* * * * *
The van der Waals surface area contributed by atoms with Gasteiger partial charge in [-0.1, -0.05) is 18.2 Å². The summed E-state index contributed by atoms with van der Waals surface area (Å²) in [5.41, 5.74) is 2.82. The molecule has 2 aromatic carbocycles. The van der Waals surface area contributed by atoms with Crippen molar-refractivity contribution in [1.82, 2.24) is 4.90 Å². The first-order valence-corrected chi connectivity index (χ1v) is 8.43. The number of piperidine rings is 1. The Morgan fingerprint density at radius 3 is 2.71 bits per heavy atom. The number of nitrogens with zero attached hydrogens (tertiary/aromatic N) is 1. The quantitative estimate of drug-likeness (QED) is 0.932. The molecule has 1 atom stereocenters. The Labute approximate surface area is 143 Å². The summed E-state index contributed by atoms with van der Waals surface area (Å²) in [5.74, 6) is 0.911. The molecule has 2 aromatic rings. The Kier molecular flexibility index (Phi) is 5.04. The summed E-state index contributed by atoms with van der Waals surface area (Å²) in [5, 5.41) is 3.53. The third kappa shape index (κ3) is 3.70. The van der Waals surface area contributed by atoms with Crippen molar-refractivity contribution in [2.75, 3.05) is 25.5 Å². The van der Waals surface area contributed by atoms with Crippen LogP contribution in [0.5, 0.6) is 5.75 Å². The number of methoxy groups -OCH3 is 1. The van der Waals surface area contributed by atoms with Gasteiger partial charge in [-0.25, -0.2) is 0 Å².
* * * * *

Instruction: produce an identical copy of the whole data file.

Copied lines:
The van der Waals surface area contributed by atoms with Gasteiger partial charge in [-0.1, -0.05) is 18.2 Å². The summed E-state index contributed by atoms with van der Waals surface area (Å²) in [5.41, 5.74) is 2.82. The molecule has 2 aromatic carbocycles. The van der Waals surface area contributed by atoms with Crippen molar-refractivity contribution in [1.82, 2.24) is 4.90 Å². The first-order valence-corrected chi connectivity index (χ1v) is 8.43. The number of piperidine rings is 1. The Morgan fingerprint density at radius 3 is 2.71 bits per heavy atom. The number of nitrogens with zero attached hydrogens (tertiary/aromatic N) is 1. The quantitative estimate of drug-likeness (QED) is 0.932. The molecule has 1 atom stereocenters. The Labute approximate surface area is 143 Å². The summed E-state index contributed by atoms with van der Waals surface area (Å²) in [5.74, 6) is 0.911. The molecule has 2 aromatic rings. The Kier molecular flexibility index (Phi) is 5.04. The summed E-state index contributed by atoms with van der Waals surface area (Å²) in [5, 5.41) is 3.53. The third kappa shape index (κ3) is 3.70. The van der Waals surface area contributed by atoms with Crippen molar-refractivity contribution in [2.75, 3.05) is 25.5 Å². The van der Waals surface area contributed by atoms with Crippen LogP contribution in [0.5, 0.6) is 5.75 Å². The number of methoxy groups -OCH3 is 1. The van der Waals surface area contributed by atoms with Gasteiger partial charge in [-0.25, -0.2) is 0 Å².